If you’re an avid weight lifter, you probably periodize your training with different rep schemes and splits. But do you always train every exercise at the same rep speed? If so, you might be selling yourself short. That’s because the more time a muscle is under tension, the better the stimulation.
Let’s break it down by looking at the anatomy of a rep.
A rep involves two moves: The negative, or eccentric part of the move, and the positive, or concentric part of the move. In a barbell curl, for example, the negative happens when you lower the barbell, and the positive happens when you lift it.
Most of us perform both the eccentric and concentric portions of a rep at the same speed–1-2 seconds up and 1-2 seconds down. But in a 2005 University of Sydney study, researchers found that participants performing slower reps made significantly greater gains in biceps muscle size than those doing faster reps.
According to the study, the best rep speed for muscle gain is to perform the negative portion of the rep in 2 seconds, and the positive one in 1 second. But training for pure strength requires a slightly different approach.
In the same study, researchers compared two groups for their ability to increase muscle strength with the bicep curl. One group performed slow reps (1 second each on the positive and negative portions of the rep) while the other group performed fast reps (1 second each on the positive and negative portions of the rep). After six weeks, the group performing fast reps made 10 percent greater strength gains.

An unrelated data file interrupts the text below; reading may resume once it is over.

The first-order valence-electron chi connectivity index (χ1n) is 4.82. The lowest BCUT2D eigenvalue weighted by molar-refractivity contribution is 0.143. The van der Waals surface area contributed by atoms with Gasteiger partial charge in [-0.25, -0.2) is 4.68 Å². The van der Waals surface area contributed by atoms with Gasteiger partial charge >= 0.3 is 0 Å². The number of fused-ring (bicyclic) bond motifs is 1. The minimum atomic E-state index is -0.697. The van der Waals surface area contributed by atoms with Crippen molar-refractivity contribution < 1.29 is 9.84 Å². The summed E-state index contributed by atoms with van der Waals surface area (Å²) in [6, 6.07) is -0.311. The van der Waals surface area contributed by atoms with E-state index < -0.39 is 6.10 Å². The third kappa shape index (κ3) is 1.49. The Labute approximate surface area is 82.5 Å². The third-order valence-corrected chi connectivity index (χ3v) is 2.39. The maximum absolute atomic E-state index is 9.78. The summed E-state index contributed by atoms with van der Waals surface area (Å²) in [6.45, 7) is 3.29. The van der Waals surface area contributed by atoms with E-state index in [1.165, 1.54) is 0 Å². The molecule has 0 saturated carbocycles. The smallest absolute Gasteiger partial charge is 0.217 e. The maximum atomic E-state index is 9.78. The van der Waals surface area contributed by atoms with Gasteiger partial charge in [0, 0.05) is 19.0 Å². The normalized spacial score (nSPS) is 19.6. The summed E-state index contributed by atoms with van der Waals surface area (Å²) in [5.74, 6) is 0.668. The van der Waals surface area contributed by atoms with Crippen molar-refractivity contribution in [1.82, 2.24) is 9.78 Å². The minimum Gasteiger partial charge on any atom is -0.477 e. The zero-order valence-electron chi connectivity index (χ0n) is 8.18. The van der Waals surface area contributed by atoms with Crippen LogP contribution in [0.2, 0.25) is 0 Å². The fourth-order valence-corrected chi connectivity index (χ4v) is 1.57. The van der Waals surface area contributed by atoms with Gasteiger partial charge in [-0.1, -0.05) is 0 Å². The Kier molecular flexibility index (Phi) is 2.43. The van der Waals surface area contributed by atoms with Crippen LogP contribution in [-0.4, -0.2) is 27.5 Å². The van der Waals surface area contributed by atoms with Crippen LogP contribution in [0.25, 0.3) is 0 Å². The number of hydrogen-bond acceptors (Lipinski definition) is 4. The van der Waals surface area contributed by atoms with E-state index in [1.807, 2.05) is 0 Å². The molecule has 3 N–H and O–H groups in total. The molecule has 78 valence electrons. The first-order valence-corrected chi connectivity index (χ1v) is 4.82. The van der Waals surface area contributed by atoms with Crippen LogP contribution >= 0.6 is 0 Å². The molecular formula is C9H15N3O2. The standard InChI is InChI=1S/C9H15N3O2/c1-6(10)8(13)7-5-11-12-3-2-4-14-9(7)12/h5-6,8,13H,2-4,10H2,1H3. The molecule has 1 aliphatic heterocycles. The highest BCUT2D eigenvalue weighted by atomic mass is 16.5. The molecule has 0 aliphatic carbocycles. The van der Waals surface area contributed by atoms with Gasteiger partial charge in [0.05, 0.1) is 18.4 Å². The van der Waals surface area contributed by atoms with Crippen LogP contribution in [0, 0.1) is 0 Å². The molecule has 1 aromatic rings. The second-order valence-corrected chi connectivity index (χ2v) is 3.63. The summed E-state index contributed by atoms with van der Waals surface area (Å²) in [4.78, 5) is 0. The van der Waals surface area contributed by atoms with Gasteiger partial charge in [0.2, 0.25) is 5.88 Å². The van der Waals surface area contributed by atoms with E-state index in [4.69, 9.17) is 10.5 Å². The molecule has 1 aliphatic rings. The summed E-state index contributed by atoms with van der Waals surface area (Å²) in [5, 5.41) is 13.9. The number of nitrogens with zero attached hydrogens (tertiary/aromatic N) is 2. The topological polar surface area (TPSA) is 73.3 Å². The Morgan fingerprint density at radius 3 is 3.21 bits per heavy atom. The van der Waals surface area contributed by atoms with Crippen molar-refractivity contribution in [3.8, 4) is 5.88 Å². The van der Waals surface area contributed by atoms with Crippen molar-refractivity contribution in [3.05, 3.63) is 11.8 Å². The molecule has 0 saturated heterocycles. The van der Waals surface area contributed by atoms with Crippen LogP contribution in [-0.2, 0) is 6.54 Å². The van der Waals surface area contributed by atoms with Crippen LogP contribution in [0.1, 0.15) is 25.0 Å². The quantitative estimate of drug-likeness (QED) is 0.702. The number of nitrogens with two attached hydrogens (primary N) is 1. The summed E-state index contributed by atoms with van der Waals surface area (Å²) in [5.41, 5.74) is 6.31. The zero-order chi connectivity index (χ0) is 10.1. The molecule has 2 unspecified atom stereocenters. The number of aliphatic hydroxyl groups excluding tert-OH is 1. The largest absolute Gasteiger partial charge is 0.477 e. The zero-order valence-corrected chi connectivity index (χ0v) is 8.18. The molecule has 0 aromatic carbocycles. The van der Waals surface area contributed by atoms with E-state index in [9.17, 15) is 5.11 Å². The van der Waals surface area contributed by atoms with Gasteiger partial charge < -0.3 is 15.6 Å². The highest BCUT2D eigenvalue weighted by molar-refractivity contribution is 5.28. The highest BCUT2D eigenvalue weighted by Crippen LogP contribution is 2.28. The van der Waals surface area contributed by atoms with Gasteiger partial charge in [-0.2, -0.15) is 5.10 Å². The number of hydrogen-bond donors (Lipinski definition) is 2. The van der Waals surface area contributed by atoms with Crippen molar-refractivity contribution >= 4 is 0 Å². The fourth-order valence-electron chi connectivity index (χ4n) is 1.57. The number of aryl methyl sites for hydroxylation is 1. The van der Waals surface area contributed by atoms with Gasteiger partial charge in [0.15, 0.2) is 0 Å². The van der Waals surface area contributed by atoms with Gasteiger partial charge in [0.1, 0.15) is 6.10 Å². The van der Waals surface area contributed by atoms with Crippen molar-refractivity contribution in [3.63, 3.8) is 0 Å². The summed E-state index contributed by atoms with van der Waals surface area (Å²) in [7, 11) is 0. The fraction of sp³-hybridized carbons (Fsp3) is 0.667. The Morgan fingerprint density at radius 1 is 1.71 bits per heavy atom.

So if you’re training for explosiveness, you will want to train with faster speed in order to condition your muscles and nervous system to produce power faster.
Why does this matter to you? Because you want to maximize muscle stimulation! To do so, periodize your program to include training for both size and strength. Using slower and faster reps will stimulate your muscle fibers differently.